A fire naturally occurs when these three elements are present and combined in the right mixture. A fire can be prevented by removing any one of these three elements from the fire triangle, for example, covering a fire with a fire blanket removes the oxygen, and suffocates the fire, eventually extinguishing it.

Fire Safety Triangle

Which Fire Extinguisher Should I Use?

Fire extinguishers are available in various different types with each one categorised into classes they can be used to extinguish.

  • Class A Fires – Solid Combustibles – Fire involving solid combustible materials such as wood, textiles, straw, paper etc.
  • Class B Fires – Flammable Liquids – Fires caused by combustion of liquids or materials that liquefy  such as petrol, oils, fat etc.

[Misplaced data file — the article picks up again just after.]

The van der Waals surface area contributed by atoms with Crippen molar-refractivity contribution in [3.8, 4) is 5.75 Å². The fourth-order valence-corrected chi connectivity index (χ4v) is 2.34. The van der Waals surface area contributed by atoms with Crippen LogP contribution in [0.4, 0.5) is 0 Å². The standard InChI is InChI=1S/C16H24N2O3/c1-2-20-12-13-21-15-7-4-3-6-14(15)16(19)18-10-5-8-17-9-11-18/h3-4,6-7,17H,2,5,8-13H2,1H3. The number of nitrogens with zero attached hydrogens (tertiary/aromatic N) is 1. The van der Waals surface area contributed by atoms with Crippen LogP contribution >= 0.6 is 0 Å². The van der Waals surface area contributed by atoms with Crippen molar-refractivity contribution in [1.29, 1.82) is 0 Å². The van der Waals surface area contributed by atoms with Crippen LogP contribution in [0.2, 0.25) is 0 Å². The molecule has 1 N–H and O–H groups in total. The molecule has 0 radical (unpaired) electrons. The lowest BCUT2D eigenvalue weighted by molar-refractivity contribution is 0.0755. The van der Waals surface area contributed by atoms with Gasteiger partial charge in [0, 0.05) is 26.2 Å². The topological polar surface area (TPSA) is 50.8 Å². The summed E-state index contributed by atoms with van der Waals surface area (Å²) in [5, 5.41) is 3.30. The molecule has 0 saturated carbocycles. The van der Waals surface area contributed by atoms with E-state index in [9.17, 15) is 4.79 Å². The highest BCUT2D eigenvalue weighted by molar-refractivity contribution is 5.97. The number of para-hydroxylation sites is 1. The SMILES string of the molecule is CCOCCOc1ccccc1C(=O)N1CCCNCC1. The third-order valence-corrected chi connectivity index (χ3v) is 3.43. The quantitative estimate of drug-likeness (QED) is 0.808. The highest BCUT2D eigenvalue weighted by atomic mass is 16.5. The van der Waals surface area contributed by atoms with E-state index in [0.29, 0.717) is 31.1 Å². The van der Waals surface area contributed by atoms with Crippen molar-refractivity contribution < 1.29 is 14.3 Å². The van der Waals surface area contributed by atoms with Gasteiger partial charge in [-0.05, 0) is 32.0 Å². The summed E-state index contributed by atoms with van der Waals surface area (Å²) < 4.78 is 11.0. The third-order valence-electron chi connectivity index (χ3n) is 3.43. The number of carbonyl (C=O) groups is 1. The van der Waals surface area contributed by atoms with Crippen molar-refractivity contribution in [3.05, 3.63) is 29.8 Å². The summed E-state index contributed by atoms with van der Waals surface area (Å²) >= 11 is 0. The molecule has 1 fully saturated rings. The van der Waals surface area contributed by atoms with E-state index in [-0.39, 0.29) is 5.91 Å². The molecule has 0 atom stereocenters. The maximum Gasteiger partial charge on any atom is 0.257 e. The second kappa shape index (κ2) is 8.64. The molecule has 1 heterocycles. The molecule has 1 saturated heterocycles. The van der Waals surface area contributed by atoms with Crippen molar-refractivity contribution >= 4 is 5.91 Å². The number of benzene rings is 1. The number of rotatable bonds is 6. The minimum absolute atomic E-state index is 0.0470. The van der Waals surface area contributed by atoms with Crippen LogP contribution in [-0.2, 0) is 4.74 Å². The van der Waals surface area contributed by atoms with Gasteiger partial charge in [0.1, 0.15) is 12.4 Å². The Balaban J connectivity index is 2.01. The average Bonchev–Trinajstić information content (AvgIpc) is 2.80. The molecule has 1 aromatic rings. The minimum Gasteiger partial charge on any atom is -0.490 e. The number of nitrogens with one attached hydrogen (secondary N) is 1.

• Class C – Flammable Gases – Fires caused by combustion of gases such as methane, propane, hydrogen, natural gases etc.
  • Class D – Flammable Metals – Fires involving combustible metals such as magnesium, aluminium, lithium, sodium etc. Combustible metal fires are unique hazards that require special fire extinguishers. 
  • Electric Fires (Formerly Class E) –  Electrical Appliances – Fires involving electrical appliances such as computers, electrical heaters, stereos etc.
  • Class F Fires – Combustible Cooking Media – Fires involving particularly hot or deep oil and grease fires such as deep fat fryers in commercial kitchens. 

Water Extinguisher